Honourable East India Company's Java Medal, awarded 1812
Obverse, a battle scene of the attack on Fort Cornelis
Reverse, a Persian inscription central with a circle and inscription around
East India Company's Java Medal, 1812 (Anglo-Dutch Java War)
French successes in the Napoleonic Wars left the French Empire at its greatest extent ever in 1810, and due to repeated military failures on the European mainland Britain was forced to look for other fronts on which to engage France and its allies. One such campaign was waged by the British East India Company against French and Dutch possessions in the East Indies. The cornerstone of this campaign was the war in which the Indonesian island of Java was taken, a campaign which began with the landing at and capture of Fort Cornelis. The conquest of the whole island rapidly followed, but it was returned to the Netherlands in the 1816 treaty negotiations that ended the Napoleonic Wars.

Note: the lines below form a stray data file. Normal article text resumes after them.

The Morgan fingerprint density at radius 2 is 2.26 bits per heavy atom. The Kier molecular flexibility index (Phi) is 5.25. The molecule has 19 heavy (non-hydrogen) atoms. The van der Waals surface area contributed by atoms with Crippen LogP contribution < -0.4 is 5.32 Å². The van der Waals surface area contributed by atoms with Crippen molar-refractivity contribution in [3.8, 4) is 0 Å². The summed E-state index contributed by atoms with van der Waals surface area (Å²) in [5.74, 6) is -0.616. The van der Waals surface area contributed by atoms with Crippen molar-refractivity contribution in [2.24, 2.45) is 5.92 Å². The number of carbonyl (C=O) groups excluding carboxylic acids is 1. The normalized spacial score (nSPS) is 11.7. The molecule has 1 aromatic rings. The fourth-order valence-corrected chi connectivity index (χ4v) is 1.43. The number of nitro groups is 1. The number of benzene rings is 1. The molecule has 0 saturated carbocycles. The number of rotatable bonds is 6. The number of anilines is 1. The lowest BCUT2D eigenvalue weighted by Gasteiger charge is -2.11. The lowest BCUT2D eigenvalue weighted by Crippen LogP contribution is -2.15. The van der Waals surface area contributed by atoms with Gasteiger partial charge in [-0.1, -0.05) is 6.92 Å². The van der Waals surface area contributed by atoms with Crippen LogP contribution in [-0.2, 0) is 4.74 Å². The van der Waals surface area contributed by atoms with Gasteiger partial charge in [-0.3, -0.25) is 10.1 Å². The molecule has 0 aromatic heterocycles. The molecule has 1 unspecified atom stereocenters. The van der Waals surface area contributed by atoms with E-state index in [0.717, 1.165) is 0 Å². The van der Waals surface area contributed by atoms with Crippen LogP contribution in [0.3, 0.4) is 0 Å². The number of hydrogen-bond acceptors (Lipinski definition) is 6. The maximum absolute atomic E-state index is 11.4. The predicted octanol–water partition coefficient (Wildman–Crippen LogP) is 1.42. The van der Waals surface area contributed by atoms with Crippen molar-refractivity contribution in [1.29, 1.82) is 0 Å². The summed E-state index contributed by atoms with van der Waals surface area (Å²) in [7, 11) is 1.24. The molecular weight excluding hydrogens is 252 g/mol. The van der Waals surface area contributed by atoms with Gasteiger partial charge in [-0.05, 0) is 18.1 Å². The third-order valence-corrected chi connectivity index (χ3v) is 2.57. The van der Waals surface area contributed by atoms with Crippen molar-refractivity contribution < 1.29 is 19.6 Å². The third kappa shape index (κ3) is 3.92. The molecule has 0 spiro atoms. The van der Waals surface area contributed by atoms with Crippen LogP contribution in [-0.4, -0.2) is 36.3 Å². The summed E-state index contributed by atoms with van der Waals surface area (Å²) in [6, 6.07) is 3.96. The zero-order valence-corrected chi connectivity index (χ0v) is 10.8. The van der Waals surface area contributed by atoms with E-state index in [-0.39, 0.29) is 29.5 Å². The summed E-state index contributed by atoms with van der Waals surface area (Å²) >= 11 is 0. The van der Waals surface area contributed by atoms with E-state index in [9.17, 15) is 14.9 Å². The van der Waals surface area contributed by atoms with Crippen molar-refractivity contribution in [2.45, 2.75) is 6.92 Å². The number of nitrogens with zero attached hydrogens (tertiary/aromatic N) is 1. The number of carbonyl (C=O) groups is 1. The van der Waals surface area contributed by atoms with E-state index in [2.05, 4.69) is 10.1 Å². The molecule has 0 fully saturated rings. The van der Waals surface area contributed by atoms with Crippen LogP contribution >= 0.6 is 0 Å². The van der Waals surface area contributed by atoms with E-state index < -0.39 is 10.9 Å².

For participation in this assault by Indian troops the East India Company had this medal struck at its Calcutta mint. The Persian inscription means: "This medal was conferred in commemoration of the bravery and courage exhibited by the Sepoys of the English company in the capture of the Kingdom of Java, in the year of the Hijra 1228".
The medal was awarded, as this suggests, to Company Sepoys (Indian troops); European combatants had to wait until corresponding bars were awarded to the Military and Naval General Service Medals some thirty-five years later. The East India Company medals were issued unnamed, so the identity of the Bengali or Madras soldier who earnt it is unknown. Lester Watson purchased the medal at some point before 1928.